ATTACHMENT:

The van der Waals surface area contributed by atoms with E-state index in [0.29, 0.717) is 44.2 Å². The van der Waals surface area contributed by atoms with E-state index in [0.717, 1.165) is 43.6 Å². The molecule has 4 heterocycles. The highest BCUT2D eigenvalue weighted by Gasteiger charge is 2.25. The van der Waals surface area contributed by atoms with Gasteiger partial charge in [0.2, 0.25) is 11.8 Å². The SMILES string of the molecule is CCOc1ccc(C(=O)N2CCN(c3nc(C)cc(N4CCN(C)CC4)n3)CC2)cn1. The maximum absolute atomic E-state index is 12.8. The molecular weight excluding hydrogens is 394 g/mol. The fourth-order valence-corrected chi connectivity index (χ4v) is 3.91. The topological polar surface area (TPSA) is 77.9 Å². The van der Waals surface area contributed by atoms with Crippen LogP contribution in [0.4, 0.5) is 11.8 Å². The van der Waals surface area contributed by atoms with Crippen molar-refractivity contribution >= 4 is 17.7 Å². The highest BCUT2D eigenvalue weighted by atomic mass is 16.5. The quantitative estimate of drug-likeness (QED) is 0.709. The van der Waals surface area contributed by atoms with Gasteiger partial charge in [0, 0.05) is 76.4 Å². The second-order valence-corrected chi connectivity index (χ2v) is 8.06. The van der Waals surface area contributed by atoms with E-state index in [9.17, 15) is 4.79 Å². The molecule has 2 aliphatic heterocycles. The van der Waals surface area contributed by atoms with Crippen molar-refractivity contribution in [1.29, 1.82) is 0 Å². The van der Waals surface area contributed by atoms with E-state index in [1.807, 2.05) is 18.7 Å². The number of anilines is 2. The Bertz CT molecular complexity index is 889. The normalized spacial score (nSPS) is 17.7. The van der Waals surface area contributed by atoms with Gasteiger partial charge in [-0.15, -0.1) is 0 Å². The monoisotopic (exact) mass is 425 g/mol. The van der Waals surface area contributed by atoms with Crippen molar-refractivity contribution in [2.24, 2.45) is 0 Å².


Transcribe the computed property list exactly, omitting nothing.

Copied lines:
The van der Waals surface area contributed by atoms with E-state index in [0.29, 0.717) is 44.2 Å². The van der Waals surface area contributed by atoms with E-state index in [0.717, 1.165) is 43.6 Å². The molecule has 4 heterocycles. The highest BCUT2D eigenvalue weighted by Gasteiger charge is 2.25. The van der Waals surface area contributed by atoms with Gasteiger partial charge in [0.2, 0.25) is 11.8 Å². The SMILES string of the molecule is CCOc1ccc(C(=O)N2CCN(c3nc(C)cc(N4CCN(C)CC4)n3)CC2)cn1. The maximum absolute atomic E-state index is 12.8. The molecular weight excluding hydrogens is 394 g/mol. The fourth-order valence-corrected chi connectivity index (χ4v) is 3.91. The topological polar surface area (TPSA) is 77.9 Å². The van der Waals surface area contributed by atoms with Crippen LogP contribution in [0.4, 0.5) is 11.8 Å². The van der Waals surface area contributed by atoms with Crippen molar-refractivity contribution >= 4 is 17.7 Å². The highest BCUT2D eigenvalue weighted by atomic mass is 16.5. The quantitative estimate of drug-likeness (QED) is 0.709. The van der Waals surface area contributed by atoms with Gasteiger partial charge in [0, 0.05) is 76.4 Å². The second-order valence-corrected chi connectivity index (χ2v) is 8.06. The van der Waals surface area contributed by atoms with E-state index in [9.17, 15) is 4.79 Å². The molecule has 2 aliphatic heterocycles. The van der Waals surface area contributed by atoms with Crippen molar-refractivity contribution in [1.29, 1.82) is 0 Å². The van der Waals surface area contributed by atoms with E-state index in [1.807, 2.05) is 18.7 Å². The number of anilines is 2. The Bertz CT molecular complexity index is 889. The normalized spacial score (nSPS) is 17.7. The van der Waals surface area contributed by atoms with Gasteiger partial charge in [-0.15, -0.1) is 0 Å². The monoisotopic (exact) mass is 425 g/mol. The van der Waals surface area contributed by atoms with Crippen molar-refractivity contribution in [2.24, 2.45) is 0 Å².